On Monday, Aug. 21, all of North America will be treated to a front row seat of a total solar eclipse. This eclipse has garnered immense national attention with millions planning to view the celestial event both as it unfolds and online, Warsaw Community Schools would like to remind both students and the community to be safe when gazing at the solar system’s largest star. The event will begin at approximately 12:57 p.m. with the maximum eclipse taking place at 2:25 p.m. Conclusion is estimated locally at 3:47 p.m.
Looking directly at the sun is unsafe for viewers’ eyes except during a brief total phase of an eclipse known as totality. Though Indiana will have a spectacular view of the eclipse, no location in Indiana will experience totality. Only those within a roughly 70-mile-wide path from Oregon to South Carolina will be able to view the sun during totality safely without eye protection.
Those viewing the eclipse locally are strongly recommended to utilize eye protection when viewing the eclipse at any point during the event. Due to this, Warsaw Community Schools will provide solar safety glasses for all students. Due to the rise of fake and unsafe “eclipse glasses,” Warsaw Community Schools has purchased safety glasses from an American Astronomical Society approved vendor – Explore Scientific USA (see list here: https://eclipse.aas.org/resources/solar-filters.) These glasses use a special-purpose solar filter to protect eyes from the damaging effects of staring directly at the sun. NASA has recommended viewers only use lenses with a certified shade protection of 14.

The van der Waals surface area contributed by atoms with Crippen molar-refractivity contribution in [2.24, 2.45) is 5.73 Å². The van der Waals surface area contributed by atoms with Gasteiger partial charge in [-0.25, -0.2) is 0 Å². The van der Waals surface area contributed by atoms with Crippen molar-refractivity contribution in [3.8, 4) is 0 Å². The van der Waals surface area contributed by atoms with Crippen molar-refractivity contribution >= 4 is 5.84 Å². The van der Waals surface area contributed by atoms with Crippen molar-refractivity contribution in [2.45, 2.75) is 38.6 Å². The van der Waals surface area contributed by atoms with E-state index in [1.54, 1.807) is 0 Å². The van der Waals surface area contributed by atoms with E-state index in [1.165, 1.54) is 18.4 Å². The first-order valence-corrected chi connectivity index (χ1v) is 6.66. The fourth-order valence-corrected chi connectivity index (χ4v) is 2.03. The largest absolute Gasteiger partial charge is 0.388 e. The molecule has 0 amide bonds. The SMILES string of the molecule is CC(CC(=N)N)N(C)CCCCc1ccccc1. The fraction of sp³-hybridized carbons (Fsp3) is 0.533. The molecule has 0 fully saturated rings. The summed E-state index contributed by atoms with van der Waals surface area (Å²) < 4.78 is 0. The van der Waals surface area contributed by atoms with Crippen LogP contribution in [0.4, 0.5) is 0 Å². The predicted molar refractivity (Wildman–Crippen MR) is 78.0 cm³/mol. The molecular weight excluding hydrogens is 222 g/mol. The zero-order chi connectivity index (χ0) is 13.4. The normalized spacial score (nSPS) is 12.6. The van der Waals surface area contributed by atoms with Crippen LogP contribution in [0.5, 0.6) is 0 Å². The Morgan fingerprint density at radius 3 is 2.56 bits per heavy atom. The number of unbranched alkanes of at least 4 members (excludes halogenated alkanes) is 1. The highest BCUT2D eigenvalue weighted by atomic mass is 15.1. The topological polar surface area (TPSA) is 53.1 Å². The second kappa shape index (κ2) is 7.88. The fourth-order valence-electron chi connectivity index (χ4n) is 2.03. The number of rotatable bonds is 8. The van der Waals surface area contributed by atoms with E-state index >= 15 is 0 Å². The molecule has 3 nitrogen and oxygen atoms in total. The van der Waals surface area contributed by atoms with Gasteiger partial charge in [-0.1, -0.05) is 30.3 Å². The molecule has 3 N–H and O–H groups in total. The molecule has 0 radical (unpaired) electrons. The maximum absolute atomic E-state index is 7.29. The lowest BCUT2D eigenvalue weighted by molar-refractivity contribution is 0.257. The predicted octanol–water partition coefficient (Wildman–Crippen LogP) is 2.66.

NASA reminds those viewing the eclipse to not look at the uneclipsed or partially eclipsed sun through an unfiltered camera, telescope, binoculars or other optical device, Similarly, do not use any of these devices while wearing your eclipse glasses or hand-held solar viewer. The concentrated solar rays will damage the filter and enter your eyes, causing serious injury.
No matter what recommended technique utilized to view the eclipse, NASA recommends not staring at the sun continuously and to continuously give your eyes a rest. In addition, NASA notes those viewing the eclipse should not use sunglasses as they are not sufficient protection for your eyes.